Chris filled the Doctor’s mind as she ate in the staff canteen. She wanted to listen, whether she was paid to or not, but her thoughts blotted out the hearing from her mind. It was important to push through it, though– Mary was pouring her heart out in front of her, and that was more important than worrying should be.
“I don't know how we’ll do it, Jean,” Mary was saying. “Two full-time jobs and I'm skipping more meals than I’d like, but even then it’s not going to be enough. We don't ask for much, not really. It's not like we’re a family of scroungers. I just want to know I can feed my children, you know? But they always need more, and the costs’re always going up. I've told myself they’ll never have to go to a food bank, but sometimes I don't know–” she trailed off.
“I saw a quote on one of those sites once,” she finally said. “On the internet. It said that children didn't need fairy tales to tell them dragons existed, ‘cause they already knew they were real. And I think about it a lot, you know? Because adults forget. That our children know things, know when they aren't okay. I tell myself I'm putting a brave face on for them, but sometimes I think that it’s really the other way round, that it’s us who need telling the fairy stories–”
“–Listen to me, though,” she said. “Nattering away. I'm making you do your job out here, and with you on your time off!”
“People have a lot to say wherever I am,” said the Doctor, “Someone like me, she's always on the job.”
“People talk more, don't they? To a female doctor?”
“That’s certainly something I’ve been discovering.” The Doctor frowned to herself, looking past at the wider canteen. Shadows were gathering, and something about them was wrong. The people at lunch still laughed and ate, but a strange expression was humming in their eyes.
“Sorry, Jean,” said Mary, “But I’m feeling a bit funny today. I think there might be something wrong with the weather.”
“They know I'm here,” said the Doctor to herself, drawing her sonic screwdriver from her side. If Chris had been there she would have seen four men with their faces like skulls, wisps stretching towards the centre of the canteen. But the Doctor could see the Nack for what it was, and so what she saw was something more awful entirely.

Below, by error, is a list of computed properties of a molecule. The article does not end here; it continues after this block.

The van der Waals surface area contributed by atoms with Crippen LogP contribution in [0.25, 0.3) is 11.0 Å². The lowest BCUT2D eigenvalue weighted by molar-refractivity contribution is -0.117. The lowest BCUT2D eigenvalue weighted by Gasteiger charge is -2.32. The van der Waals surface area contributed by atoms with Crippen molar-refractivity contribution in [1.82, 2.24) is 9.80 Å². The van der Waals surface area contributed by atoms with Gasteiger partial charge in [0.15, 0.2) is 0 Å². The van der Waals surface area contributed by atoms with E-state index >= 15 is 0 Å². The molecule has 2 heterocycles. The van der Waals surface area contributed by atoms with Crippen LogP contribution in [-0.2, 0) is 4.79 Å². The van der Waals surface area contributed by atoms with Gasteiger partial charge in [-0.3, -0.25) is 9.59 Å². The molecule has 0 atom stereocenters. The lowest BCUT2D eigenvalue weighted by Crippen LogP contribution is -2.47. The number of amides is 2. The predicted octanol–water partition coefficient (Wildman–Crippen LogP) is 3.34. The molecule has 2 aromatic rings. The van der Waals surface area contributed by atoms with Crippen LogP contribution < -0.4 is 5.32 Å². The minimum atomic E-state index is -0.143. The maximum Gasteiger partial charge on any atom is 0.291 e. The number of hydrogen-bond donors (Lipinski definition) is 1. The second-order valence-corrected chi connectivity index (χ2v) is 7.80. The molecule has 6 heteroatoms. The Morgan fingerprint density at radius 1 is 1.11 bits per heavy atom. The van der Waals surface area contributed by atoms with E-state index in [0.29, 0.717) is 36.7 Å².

The humans in the room could not have seen what happened to the Doctor next, any more than the spiders on the ceiling could have known they were in a canteen. Some of them might have felt cold, or sad, or like something was wrong with the air. A few of them might even have sensed a fight was happening, for hope and for joy and the world. None of the humans in that room was a child, so none of them would see the Doctor battering against the wisps, hammering against the skulls. And only one woman herself saw the fight as it really was.
There was a pop, and the Doctor fell from mid-air, panting and covered in sweat.
“Tonight,” she said to Mary. “They're coming for Chris tonight.”
“Sorry, dear,” said Mary. “I don't know who Chris is.”
“It doesn't matter,” said the Doctor. “I mean, it does matter! It matters impossibly much. But it's not what you should be thinking about now.”
“Mary,” she said, “Pride, and strength. We think they're the same thing. But sometimes they're opposites, and we have to know when that is. Sometimes…” she chose her words carefully. “...sometimes the strongest thing to do is come clean, however hard that might be. To tell people how difficult things are, and that they might not ever be okay.”
“I think tonight” — she hesitated — “it might be the last night of the world. And I'm not saying that to scare you, athough it should! I'm saying it ‘cause I think you should live like it's true, because maybe it might be, this time round. And one day it will be, for you and for me.”
“You weren't kidding, Ms Psychiatrist,” said Mary in the end. “You really do think you're always on your job.”
“I always am,” said the Doctor, looking at the twisting shadows.